- Certain assets such as carpets, curtains and blinds, dishwashers, air conditioning units, heaters, hot water systems, fridges, stoves, freezers, swimming pool filtration and cleaning utensils, televisions and washing machines. These types of depreciating assets decline in value over time and are therefore partially claimable. You will need to keep records of each item's purchase date and cost to enable yourself to make a claim in this area.
'G' covers gardening:
Yes both gardening and lawn mowing expenses are claimable, this includes tip costs, motor mower maintenance, garden tool replacement as well as any fertilizers, replacement plants and sprays.
'I' stands for two claimable items:
- Loan interest. We mentioned earlier that set up costs in order to secure your investment loans are claimable. So is the interest you pay in the regular repayments to your lender. Keep all your bank statements as regards loan repayments and calculate the interest component you pay annually. It is all claimable as a legal deduction off your earnings.
- Insurance premiums that you pay in relation to your property investment are also claimable. Insurance may cover items such as building protection against damage, theft, loss of rent and public liability. Mortgage insurance (LMI) was covered previously as part of borrowing expenses under 'B'.
'L' has two components, land tax and legal costs:
- Once you have completed a Land Tax Registration form your property will be assessed and you will be liable to pay land tax on your investment property on an annual basis. These payments are claimable.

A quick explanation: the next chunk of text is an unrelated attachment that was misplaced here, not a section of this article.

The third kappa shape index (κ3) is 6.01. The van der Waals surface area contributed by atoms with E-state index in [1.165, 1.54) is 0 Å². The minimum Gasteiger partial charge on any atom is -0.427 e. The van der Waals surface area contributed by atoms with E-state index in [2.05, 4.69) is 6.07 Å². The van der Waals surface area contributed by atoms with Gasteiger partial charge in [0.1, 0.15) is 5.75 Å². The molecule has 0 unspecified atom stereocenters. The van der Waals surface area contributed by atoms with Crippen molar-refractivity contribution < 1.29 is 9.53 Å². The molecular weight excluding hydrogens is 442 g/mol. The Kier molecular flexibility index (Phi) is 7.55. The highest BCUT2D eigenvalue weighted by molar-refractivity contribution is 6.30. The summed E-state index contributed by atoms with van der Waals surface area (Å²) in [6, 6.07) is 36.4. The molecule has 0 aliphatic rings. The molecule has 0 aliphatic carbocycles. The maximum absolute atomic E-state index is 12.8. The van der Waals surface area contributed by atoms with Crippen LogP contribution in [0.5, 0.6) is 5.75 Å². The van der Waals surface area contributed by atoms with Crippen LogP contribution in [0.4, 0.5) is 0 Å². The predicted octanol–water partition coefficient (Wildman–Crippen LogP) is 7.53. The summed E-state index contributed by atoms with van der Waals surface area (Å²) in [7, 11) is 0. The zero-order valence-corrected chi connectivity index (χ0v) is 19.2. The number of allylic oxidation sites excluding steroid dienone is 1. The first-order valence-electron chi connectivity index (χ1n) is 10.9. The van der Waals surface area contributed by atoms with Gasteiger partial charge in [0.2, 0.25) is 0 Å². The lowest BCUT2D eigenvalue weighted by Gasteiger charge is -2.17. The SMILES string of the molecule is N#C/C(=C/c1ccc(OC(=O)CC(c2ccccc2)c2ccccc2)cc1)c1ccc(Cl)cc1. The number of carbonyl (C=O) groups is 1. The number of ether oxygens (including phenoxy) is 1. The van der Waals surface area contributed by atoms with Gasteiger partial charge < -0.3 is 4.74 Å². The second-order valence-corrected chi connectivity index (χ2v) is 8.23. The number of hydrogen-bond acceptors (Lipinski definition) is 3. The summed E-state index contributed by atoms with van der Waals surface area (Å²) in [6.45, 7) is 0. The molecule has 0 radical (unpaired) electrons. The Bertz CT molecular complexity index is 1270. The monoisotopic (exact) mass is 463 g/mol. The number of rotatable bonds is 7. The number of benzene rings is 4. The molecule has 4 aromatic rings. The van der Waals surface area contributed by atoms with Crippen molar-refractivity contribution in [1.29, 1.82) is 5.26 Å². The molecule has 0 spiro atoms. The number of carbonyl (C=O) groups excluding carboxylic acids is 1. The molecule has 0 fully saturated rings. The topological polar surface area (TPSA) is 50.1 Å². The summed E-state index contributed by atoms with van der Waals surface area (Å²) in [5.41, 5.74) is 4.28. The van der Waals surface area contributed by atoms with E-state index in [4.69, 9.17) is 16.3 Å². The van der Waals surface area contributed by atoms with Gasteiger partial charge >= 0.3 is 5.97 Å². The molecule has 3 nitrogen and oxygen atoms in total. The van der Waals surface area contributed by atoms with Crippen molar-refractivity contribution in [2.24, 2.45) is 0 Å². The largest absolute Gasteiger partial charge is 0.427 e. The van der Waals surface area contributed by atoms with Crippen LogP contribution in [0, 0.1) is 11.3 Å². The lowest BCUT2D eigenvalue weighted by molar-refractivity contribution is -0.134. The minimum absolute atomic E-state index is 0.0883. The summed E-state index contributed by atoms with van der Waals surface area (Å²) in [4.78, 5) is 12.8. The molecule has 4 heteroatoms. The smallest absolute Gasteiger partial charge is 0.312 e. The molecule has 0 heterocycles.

- So are legal costs when incurred if you have to evict a tenant or you have to terminate a lease.
'P' accounts for pest control expenses and property management fees both are claimable and once again points to the importance of keeping accurate records.
'R' covers things like repairs and maintenance:
It is easy to get confused with repairs and renovations but the two are quite different and the taxation office treats them differently as regards them being claimable as taxation deductions on investment properties. The main difference being that repairs are fully deductible for the year in which the repair took place but renovations are claimable over a period of time.
The repairing of an item means making it sound again after it has deteriorated but otherwise leaving its general character untouched. Any repairs undertaken within 12 months of purchase are generally not allowed to be claimed at the time but if you keep records of these types of repairs you will be able to claim them off any capital gain when you come to sell the property. You can claim the cost of repairs in the year they occurred at the end of any tenancy when you are restoring the property to the condition it was previously in, this includes such things as painting and cleaning etc. The same rule applies even if you are restoring the property to private use after a period of rental.
'S' applies to stationery:
Stationery in this case is referring to good accurate record keeping. None of this advice will be any good to you if you don't keep good, reliable and creditable records. It can't be over stated because when you are a property investor much of your earning will be lost forever if you haven't kept good records that enable you to claim relevant taxation deductions.
'T' is important because of the following claimable deductions:
- Expenses connected to your payment of tax are in themselves tax deductible. Such things as tax advice sought from a registered tax agent, accounting fees and costs involved in getting your taxation returns ready.
- All telephone calls made in connection to your property investment are claimable as are travel expenses when going to visit your property for inspection purposes or rent collection. If your investment property in a far distance away, or interstate, you can claim air fares, and any other travel costs incurred in getting there and back home again. Once again it is in the record keeping that will allow you to make these claims. If travelling by car you will have to have the engine size recorded along with the amount of kilometres you had to travel.
'W' brings us to the end of our tax planning ABCs:
Water charges for any water used on your property are claimable as long as you yourself pay for the water and not your tenants.